Traditional plants of Pohnpei

The SC/SS 115 Ethnobotany class visted the Pohnpei Traditional Plants ethnobotanical garden at the Pohnpei campus. This term Totoa had Ben lead the presentation. As I had explained to the class, ethnobotanical knowledge resides within a cultural and linguistic context. Having Ben present the plants in the language of their usage on the island on which the field trip was held was most apropos. The students had the opportunity to experience ethnobotany as an ethnobotanist might on an initial visit to a foreign culture.

Ben presents topwuk and oahr above. Although I had coincidentally brought oahr to class on the first day, many of the students appeared to have forgotten the plant. Topwuk and oahr are both consider Premna obtusifolia, although oahr is both vegetatively and florally distinct from topwuk.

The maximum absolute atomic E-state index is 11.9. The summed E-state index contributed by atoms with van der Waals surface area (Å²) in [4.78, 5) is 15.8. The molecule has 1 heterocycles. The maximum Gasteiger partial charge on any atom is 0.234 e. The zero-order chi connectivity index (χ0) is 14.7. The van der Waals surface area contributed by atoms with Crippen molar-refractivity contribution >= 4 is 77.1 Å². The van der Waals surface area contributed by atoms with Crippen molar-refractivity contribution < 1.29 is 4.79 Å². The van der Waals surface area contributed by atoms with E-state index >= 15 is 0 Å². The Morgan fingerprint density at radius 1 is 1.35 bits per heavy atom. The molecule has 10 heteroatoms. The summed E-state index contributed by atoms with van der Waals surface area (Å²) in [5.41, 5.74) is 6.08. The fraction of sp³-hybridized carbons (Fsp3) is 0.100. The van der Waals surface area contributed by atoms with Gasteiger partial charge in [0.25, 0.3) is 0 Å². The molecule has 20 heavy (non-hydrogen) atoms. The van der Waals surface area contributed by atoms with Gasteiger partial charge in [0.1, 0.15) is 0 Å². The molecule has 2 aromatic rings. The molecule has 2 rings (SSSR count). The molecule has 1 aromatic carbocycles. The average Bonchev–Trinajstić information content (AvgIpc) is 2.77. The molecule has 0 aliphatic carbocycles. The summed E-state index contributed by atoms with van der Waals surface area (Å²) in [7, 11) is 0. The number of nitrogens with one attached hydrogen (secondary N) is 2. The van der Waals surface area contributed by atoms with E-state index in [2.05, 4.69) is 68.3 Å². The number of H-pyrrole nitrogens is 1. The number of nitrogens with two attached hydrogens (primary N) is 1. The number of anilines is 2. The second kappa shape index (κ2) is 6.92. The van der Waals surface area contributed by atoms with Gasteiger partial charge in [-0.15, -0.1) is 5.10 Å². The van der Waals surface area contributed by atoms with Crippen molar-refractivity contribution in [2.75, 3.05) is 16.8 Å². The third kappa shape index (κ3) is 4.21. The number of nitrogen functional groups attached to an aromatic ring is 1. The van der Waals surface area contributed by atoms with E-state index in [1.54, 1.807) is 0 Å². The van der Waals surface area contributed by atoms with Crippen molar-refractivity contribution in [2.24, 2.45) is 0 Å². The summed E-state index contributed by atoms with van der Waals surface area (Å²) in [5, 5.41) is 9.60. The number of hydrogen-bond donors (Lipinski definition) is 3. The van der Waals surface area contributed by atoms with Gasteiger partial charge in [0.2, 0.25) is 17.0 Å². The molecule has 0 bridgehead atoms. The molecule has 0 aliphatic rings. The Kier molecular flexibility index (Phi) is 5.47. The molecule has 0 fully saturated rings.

A close up of topwuk.
The group listens attentively to Ben. Kasinta and Edelyn down in the front. Arrayed behind them are Dayne, Sharon, Antoinette, Rophino, Lloyd, Kimberly, Nixon, Samantha, and Lanze.

Deisleen, Strick, Jeffrey, and Monalisa.

Up front Megan and another visitor to the class. The college's national campus is now dominated by students from Pohnpei state. Of the students in the class I am aware of only two who do not at least understand if not also speak Pohnpeian. One of the two has already demonstrated a solid knowledge of plants, the second of the two is from the culture with the most severe loss in terms of plant names.
Deisleen and friend at the end of class.

This field experience was made possible by the College of Micronesia-FSM/Pohnpei campus, the division of T and M. The class owes a debt of thanks to Director Penny Weilbacher and Agriculture Coordinator Totoa Fetalai-Currie.

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